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Framing The Revolution In Chinese

November 8, 2018

Greater China_s reporting on the role of social media in the Arab UprisingsIt will come as no surprise to most of us that how the Egyptian Revolution, and the Arab Spring more generally, was covered in global media would depend on the attitudes of authorities in those countries toward uprisings in general, democratic uprisings more specifically, and the use of social media as a tool of mobilization in particular.

Still, the details of how particular media frame events is usually interesting, and that proves to be the case in an article entitled “Tinted revolutions in prismatic news: Ideological influences in Greater China’s reporting on the role of social media in the Arab Uprisings” by Ying Roselyn Du of Hong Kong Baptist University, published in Journalism.

Du uses a sample of 162 news stories for the analysis, including 55 from mainland China, 65 from Hong Kong, and 42 from Taiwan. These stories came from 60 newspapers, including 32 from mainland China, 15 from Hong Kong, and 13 from Taiwan.

Essentially, Dr. Du found that newspapers in Taiwan and Hong Kong were far more likely to discuss the role of social media in the Egyptian protests than mainland Chinese newspapers, and that Taiwanese newspapers were more likely to write about the ways people found to get around Egypt’s Internet blockade than either Chinese or Hong Kong news media.

Du concludes that:

Mainland China, Hong Kong, and Taiwan have contrasting ideological controls amounting to not free, partly free, and free press systems. The results of this study support the general hypothesis that newspapers in the three jurisdictions applied different frames in their coverage of the Arab Spring and the related Internet censorship issues. The constraints of communist ideology led newspapers in mainland China to adopt frames distinct from those applied in the other two regions, especially Hong Kong, in covering the Arab Spring.

Much of what Dr. Du is saying in this article parallels her findings in her 2015 article “Same Events, Different Stories: Internet Censorship in the Arab Spring Seen From China” published in Journalism & Mass Communication Quarterly.

Anyone who has read much of my stuff knows I’m no fan of the way most communication scholars handle the concept of framing.

As conceived by Gregory Bateson and Erving Goffman, frames are perceptual ways of organizing human action and experience into habitual or institutionalized types of situations like ‘family dinner,’ ‘university lecture,’ or ‘birthday,’ and secondary frames (“keyings”) that shift the character of these primary frames, like ‘joke’ or ‘rehearsal’ or ‘formal.’ In any given situation, social actors perceive and interpret situations, adopting the appropriate frames from their socially learned repertoires, which in turn organizes
their attention, perception, understanding, experience, motivation, emotion, action,
communication and so forth.

Any serious discussion of framing, therefore, ought to involve people interacting with texts–the processes of people creating news stories, or the processes of people consuming them.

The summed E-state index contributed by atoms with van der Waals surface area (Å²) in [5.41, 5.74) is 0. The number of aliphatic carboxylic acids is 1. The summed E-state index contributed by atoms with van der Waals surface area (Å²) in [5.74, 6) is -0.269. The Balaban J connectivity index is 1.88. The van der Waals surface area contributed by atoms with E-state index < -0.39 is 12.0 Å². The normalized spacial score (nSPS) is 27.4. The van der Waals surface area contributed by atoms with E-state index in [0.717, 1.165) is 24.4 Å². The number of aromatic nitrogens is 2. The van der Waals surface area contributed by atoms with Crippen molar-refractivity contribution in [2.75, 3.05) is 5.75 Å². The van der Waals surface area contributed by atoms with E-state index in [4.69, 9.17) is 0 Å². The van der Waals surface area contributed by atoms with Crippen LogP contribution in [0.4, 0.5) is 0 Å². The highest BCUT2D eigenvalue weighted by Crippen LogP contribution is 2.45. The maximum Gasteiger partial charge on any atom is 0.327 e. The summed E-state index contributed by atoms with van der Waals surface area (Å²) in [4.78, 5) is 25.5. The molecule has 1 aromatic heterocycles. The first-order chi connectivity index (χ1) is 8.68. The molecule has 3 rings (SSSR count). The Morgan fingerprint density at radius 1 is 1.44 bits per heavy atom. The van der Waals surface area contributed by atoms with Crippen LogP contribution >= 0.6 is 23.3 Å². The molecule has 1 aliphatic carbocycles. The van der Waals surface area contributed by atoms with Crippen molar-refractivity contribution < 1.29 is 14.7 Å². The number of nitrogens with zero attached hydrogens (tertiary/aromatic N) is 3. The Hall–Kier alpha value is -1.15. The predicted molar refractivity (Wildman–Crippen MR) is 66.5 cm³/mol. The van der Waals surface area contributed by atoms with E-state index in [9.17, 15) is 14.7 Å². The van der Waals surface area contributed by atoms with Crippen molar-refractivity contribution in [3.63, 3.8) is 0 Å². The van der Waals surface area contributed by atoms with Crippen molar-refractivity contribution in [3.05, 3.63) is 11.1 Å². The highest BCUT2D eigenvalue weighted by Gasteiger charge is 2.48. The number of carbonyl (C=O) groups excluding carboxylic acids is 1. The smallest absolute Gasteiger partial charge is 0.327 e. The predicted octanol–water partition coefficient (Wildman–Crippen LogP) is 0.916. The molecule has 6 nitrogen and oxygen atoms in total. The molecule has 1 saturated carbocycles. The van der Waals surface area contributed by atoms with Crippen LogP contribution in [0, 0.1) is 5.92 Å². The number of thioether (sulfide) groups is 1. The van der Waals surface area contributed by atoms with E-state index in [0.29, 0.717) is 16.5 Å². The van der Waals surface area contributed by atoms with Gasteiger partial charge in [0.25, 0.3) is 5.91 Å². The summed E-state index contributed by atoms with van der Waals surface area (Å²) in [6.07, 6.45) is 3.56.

Mainstream communication studies allows scholars to claim to recover frames directly from texts; that is, scholars treat frames as a property of the texts themselves, of which the scholar is a nonparticipant discoverer. Du’s work clearly falls into this category, insisting that frames carry ideologies which can be located within texts themselves, not in the encounters of people with texts, can be easily quantified and labeled with simple categories like “not free,” and “partially free.”

Still, one can hardly blame Du for engaging in a form of study that is normative in her field. While I would love to know more about how Chinese news consumers in Hong Kong and Beijing use these media accounts to frame their interpretations of the Arab Spring, I’ll have to live with imagined consumers adopting statistically likely positions in the face of particularly constructed texts.

They’re still interesting.


Social media is widely seen as playing a crucial role in the Arab Uprisings. This study compares news coverage in mainland China, Hong Kong, and Taiwan regarding social media in the Arab Uprisings. Content analysis of 162 news stories revealed that media in the three regions constructed their coverage within different frames, despite the events being geographically remote to the three Greater China regions and occurring in countries with which Greater China has little cultural, religious, ethnical, or economic connections. Overall, a clear pro-social-media pattern was found in Hong Kong and Taiwan media coverage, whereas in mainland China social media and the users involved in the Arab Uprisings were treated in the news in an obscured or unfavorable manner. Mainland China’s coverage was less likely to mention censorship of social media in the revolutions, whereas Hong Kong and Taiwan media frequently reported censorship and took a stance against it. Hong Kong and Taiwan media were also inclined to relate situations in the Arab Uprisings to mainland China. Such variations in the media coverage arguably are mainly due to ideological differences.


Du, Ying Roselyn. 2015. Same Events, Different Stories: Internet Censorship in the Arab Spring Seen From China. Journalism & Mass Communication Quarterly 93(1): 99-117.

Du, Ying Roselyn. 2017. Tinted revolutions in prismatic news: Ideological influences in Greater China’s reporting on the role of social media in the Arab Uprisings. Journalism 19 (9-10): 1471-1489.

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